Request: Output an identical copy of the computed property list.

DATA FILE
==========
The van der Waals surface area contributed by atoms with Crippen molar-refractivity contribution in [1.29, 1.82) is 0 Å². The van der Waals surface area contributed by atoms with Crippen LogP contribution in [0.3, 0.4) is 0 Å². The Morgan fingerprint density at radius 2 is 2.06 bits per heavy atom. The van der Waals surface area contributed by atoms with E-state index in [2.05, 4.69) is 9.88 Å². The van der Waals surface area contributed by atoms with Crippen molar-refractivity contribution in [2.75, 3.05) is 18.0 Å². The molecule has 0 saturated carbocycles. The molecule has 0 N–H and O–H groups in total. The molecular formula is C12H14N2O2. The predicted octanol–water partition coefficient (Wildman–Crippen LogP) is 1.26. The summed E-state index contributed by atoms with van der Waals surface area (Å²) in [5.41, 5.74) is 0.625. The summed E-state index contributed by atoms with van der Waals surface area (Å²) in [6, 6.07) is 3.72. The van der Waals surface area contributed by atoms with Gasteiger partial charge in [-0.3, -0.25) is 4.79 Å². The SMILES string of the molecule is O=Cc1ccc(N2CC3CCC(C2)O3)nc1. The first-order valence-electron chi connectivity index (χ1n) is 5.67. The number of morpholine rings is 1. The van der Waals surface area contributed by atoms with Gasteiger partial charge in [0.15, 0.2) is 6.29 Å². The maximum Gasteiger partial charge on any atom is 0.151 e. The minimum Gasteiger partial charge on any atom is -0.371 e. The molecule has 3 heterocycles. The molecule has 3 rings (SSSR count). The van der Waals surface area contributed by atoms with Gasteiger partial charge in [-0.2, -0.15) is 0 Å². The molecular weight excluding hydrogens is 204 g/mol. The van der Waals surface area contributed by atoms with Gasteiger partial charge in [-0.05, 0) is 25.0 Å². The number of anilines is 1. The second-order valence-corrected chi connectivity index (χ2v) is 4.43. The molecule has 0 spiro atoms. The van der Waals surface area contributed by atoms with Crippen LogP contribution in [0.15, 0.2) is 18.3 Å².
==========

The van der Waals surface area contributed by atoms with Crippen molar-refractivity contribution in [1.29, 1.82) is 0 Å². The van der Waals surface area contributed by atoms with Crippen LogP contribution in [0.3, 0.4) is 0 Å². The Morgan fingerprint density at radius 2 is 2.06 bits per heavy atom. The van der Waals surface area contributed by atoms with E-state index in [2.05, 4.69) is 9.88 Å². The van der Waals surface area contributed by atoms with Crippen molar-refractivity contribution in [2.75, 3.05) is 18.0 Å². The molecule has 0 saturated carbocycles. The molecule has 0 N–H and O–H groups in total. The molecular formula is C12H14N2O2. The predicted octanol–water partition coefficient (Wildman–Crippen LogP) is 1.26. The summed E-state index contributed by atoms with van der Waals surface area (Å²) in [5.41, 5.74) is 0.625. The summed E-state index contributed by atoms with van der Waals surface area (Å²) in [6, 6.07) is 3.72. The van der Waals surface area contributed by atoms with Gasteiger partial charge in [-0.3, -0.25) is 4.79 Å². The SMILES string of the molecule is O=Cc1ccc(N2CC3CCC(C2)O3)nc1. The first-order valence-electron chi connectivity index (χ1n) is 5.67. The number of morpholine rings is 1. The van der Waals surface area contributed by atoms with Gasteiger partial charge in [0.15, 0.2) is 6.29 Å². The maximum Gasteiger partial charge on any atom is 0.151 e. The minimum Gasteiger partial charge on any atom is -0.371 e. The molecule has 3 heterocycles. The molecule has 3 rings (SSSR count). The van der Waals surface area contributed by atoms with Gasteiger partial charge in [-0.2, -0.15) is 0 Å². The molecular weight excluding hydrogens is 204 g/mol. The van der Waals surface area contributed by atoms with Gasteiger partial charge in [-0.05, 0) is 25.0 Å². The number of anilines is 1. The second-order valence-corrected chi connectivity index (χ2v) is 4.43. The molecule has 0 spiro atoms. The van der Waals surface area contributed by atoms with Crippen LogP contribution in [0.15, 0.2) is 18.3 Å².